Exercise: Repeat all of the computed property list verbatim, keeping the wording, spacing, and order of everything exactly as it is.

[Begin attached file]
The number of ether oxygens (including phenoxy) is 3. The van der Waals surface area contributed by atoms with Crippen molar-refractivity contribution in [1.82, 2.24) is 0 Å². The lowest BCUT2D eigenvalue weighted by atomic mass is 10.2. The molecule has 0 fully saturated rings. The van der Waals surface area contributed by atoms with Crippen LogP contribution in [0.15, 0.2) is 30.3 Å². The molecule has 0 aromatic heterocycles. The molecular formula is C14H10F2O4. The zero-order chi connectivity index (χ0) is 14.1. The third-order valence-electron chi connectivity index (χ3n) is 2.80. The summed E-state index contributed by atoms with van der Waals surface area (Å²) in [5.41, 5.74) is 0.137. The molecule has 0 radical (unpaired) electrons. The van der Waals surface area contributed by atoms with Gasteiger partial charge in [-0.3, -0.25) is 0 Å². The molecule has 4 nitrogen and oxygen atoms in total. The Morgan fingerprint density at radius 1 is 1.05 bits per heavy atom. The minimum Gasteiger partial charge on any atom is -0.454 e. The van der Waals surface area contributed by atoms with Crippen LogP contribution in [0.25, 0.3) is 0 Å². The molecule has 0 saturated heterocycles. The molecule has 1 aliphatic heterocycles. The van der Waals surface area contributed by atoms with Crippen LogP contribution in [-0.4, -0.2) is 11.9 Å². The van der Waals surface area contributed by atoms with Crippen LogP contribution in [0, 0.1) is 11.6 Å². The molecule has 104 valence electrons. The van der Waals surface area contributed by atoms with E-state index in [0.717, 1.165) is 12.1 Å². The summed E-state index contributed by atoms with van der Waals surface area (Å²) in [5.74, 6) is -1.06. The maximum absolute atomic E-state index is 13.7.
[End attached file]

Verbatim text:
The number of ether oxygens (including phenoxy) is 3. The van der Waals surface area contributed by atoms with Crippen molar-refractivity contribution in [1.82, 2.24) is 0 Å². The lowest BCUT2D eigenvalue weighted by atomic mass is 10.2. The molecule has 0 fully saturated rings. The van der Waals surface area contributed by atoms with Crippen LogP contribution in [0.15, 0.2) is 30.3 Å². The molecule has 0 aromatic heterocycles. The molecular formula is C14H10F2O4. The zero-order chi connectivity index (χ0) is 14.1. The third-order valence-electron chi connectivity index (χ3n) is 2.80. The summed E-state index contributed by atoms with van der Waals surface area (Å²) in [5.41, 5.74) is 0.137. The molecule has 0 radical (unpaired) electrons. The van der Waals surface area contributed by atoms with Gasteiger partial charge in [-0.3, -0.25) is 0 Å². The molecule has 4 nitrogen and oxygen atoms in total. The Morgan fingerprint density at radius 1 is 1.05 bits per heavy atom. The minimum Gasteiger partial charge on any atom is -0.454 e. The van der Waals surface area contributed by atoms with Crippen LogP contribution in [0.25, 0.3) is 0 Å². The molecule has 0 saturated heterocycles. The molecule has 1 aliphatic heterocycles. The van der Waals surface area contributed by atoms with Crippen LogP contribution in [-0.4, -0.2) is 11.9 Å². The van der Waals surface area contributed by atoms with Crippen LogP contribution in [0, 0.1) is 11.6 Å². The molecule has 104 valence electrons. The van der Waals surface area contributed by atoms with E-state index in [0.717, 1.165) is 12.1 Å². The summed E-state index contributed by atoms with van der Waals surface area (Å²) in [5.74, 6) is -1.06. The maximum absolute atomic E-state index is 13.7.